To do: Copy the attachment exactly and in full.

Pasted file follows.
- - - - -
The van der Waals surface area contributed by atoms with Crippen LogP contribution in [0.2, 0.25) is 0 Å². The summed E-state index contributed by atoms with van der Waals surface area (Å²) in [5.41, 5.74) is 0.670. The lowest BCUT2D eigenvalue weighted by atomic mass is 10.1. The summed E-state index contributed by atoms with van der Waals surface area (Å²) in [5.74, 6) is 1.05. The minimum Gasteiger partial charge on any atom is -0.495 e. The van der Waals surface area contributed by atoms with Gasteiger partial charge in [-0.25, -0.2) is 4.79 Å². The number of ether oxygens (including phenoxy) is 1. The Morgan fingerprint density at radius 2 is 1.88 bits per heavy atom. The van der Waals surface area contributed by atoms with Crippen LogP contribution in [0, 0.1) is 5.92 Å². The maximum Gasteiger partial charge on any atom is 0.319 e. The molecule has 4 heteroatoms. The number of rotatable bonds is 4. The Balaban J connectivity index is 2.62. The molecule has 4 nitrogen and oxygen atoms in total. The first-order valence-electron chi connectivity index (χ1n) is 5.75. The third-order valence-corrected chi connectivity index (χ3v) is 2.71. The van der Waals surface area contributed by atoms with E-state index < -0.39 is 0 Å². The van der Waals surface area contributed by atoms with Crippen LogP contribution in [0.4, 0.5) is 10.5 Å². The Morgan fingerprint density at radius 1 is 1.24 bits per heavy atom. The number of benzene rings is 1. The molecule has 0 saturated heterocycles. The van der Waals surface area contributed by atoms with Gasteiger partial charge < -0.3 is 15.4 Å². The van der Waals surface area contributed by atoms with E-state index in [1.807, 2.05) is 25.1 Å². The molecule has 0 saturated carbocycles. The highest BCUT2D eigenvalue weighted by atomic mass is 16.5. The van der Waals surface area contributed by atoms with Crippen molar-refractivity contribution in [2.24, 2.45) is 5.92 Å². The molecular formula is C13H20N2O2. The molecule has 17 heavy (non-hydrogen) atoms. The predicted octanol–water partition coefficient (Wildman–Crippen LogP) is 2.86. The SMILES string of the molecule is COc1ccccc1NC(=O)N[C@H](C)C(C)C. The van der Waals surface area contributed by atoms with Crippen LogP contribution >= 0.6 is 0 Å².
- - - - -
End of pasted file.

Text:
The van der Waals surface area contributed by atoms with Crippen LogP contribution in [0.2, 0.25) is 0 Å². The summed E-state index contributed by atoms with van der Waals surface area (Å²) in [5.41, 5.74) is 0.670. The lowest BCUT2D eigenvalue weighted by atomic mass is 10.1. The summed E-state index contributed by atoms with van der Waals surface area (Å²) in [5.74, 6) is 1.05. The minimum Gasteiger partial charge on any atom is -0.495 e. The van der Waals surface area contributed by atoms with Gasteiger partial charge in [-0.25, -0.2) is 4.79 Å². The number of ether oxygens (including phenoxy) is 1. The Morgan fingerprint density at radius 2 is 1.88 bits per heavy atom. The van der Waals surface area contributed by atoms with Crippen LogP contribution in [0, 0.1) is 5.92 Å². The maximum Gasteiger partial charge on any atom is 0.319 e. The molecule has 4 heteroatoms. The number of rotatable bonds is 4. The Balaban J connectivity index is 2.62. The molecule has 4 nitrogen and oxygen atoms in total. The first-order valence-electron chi connectivity index (χ1n) is 5.75. The third-order valence-corrected chi connectivity index (χ3v) is 2.71. The van der Waals surface area contributed by atoms with E-state index < -0.39 is 0 Å². The van der Waals surface area contributed by atoms with Crippen LogP contribution in [0.4, 0.5) is 10.5 Å². The Morgan fingerprint density at radius 1 is 1.24 bits per heavy atom. The number of benzene rings is 1. The molecule has 0 saturated heterocycles. The van der Waals surface area contributed by atoms with Gasteiger partial charge < -0.3 is 15.4 Å². The van der Waals surface area contributed by atoms with E-state index in [1.807, 2.05) is 25.1 Å². The molecule has 0 saturated carbocycles. The highest BCUT2D eigenvalue weighted by atomic mass is 16.5. The van der Waals surface area contributed by atoms with Crippen molar-refractivity contribution in [2.24, 2.45) is 5.92 Å². The molecular formula is C13H20N2O2. The molecule has 17 heavy (non-hydrogen) atoms. The predicted octanol–water partition coefficient (Wildman–Crippen LogP) is 2.86. The SMILES string of the molecule is COc1ccccc1NC(=O)N[C@H](C)C(C)C. The van der Waals surface area contributed by atoms with Crippen LogP contribution >= 0.6 is 0 Å².